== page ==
The Journal of History     Summer 2003     TABLE OF CONTENTS

Did You Know?

9/11 Buyers of PUT Options

A mysterious caller who would not identify himself began to unfold an eyebrow-raising story about who those pre-9/11 investors were, and promised to put me in touch with another mysterious source who had copies of Chicago Mercantile Exchange transactions clearly identifying who those investors were.

The PUT options bought on Sept. 5-7, 2001, he insisted, were purchased by agents of two trusts, the Carousel group and the Carlyle group. Moreover, these transactions, he asserted, were executed through the Bear Stearns and Merrill Lynch brokerage houses, and NOT reported in the next day's Bloomberg Report (which, not being a stock trading type, I assume records all stock transactions of note).

Provided by John Kaminski, the author of the soon-to-be-published "America's Autopsy Report," a collection of his Internet essays.


The Moussaoui Trial

Under the Sixth Amendment to the U.S. Constitution, an accused person is entitled to call witnesses on his behalf. Moussaoui's desire to question bin al-Shibh is about as clear an exercise of a Sixth Amendment right as can be found. According to press reports, bin al-Shibh has told his interrogators that Moussaoui was considered untrustworthy by the al-Qaeda leadership, and that he was not part of the 9/11 attacks. Irrespective of the truth or accuracy of such reports, Moussaoui is certainly entitled to call such a witness, who could offer exculpatory testimony. The judge has agreed, and has ordered prosecutors to make bin al-Shibh available for questioning by Moussaoui's attorneys, as a potential defense witness.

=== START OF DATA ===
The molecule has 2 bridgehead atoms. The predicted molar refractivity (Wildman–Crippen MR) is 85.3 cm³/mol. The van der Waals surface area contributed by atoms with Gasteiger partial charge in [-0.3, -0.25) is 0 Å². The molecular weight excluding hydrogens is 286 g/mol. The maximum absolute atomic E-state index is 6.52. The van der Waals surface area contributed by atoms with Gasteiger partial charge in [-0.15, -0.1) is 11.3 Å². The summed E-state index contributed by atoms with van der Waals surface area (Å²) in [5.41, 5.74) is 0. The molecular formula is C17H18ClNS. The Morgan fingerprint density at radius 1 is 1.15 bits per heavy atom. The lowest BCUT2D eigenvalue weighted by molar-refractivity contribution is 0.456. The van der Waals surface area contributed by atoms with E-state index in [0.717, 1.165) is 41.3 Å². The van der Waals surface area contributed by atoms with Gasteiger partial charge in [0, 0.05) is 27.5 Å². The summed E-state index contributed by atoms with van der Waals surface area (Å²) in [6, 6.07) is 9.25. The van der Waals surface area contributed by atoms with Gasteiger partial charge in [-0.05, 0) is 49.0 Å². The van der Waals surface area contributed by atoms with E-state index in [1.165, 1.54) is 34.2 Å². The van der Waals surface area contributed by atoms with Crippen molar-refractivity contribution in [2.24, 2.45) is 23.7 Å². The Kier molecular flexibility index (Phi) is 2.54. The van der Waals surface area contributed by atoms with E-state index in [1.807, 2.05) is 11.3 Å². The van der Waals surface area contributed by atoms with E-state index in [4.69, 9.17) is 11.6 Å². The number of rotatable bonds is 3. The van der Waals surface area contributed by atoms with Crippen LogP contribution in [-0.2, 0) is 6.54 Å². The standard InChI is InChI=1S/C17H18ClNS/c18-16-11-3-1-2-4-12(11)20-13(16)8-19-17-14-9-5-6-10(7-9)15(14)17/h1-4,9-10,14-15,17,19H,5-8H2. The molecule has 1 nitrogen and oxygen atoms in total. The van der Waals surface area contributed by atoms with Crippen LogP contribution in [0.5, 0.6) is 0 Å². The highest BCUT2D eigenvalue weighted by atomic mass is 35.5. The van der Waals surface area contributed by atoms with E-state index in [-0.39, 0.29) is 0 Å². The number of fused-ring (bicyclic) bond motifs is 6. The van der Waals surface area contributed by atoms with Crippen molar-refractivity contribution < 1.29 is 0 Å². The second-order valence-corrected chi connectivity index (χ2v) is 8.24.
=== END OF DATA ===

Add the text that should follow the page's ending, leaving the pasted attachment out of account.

Editor's note: The foregoing implies that al-Qaeda was part of the 9/11 attacks. However, that is not the case. Indeed, that is why John Ashcroft does not want the defense to produce bin al-Shibh to testify.

The Justice Department and the Defense Department have totally refused to cooperate with the judge's order, grandiosely claiming that any questioning whatever of bin al-Shibh, could jeopardize the entire US war on international terrorism. To date, even the Fourth Circuit Court of Appeals, which has upheld most of the government's actions in terrorism cases (such as the "unlawful combatant" designation), has declined to overturn the judge's order.

The Justice Department has been dropping broad hints that it will abandon the Federal court case, and transfer Moussaoui to military custody, if faced with no choice but to produce bin al-Shibh. Of course, even the military tribunals may grant defendants the right to call witnesses, so that may not work either. But there is nothing in the way the Justice Department interprets the law, or in the President's military order, that says that the government has to put "unlawful combatants" on trial. They can just be held indefinitely, without access to a lawyer, the courts, or even to their families.

From the New Federalist of August 11, 2003


The Journal of History - Summer 2003 Copyright © 2003 by News Source, Inc.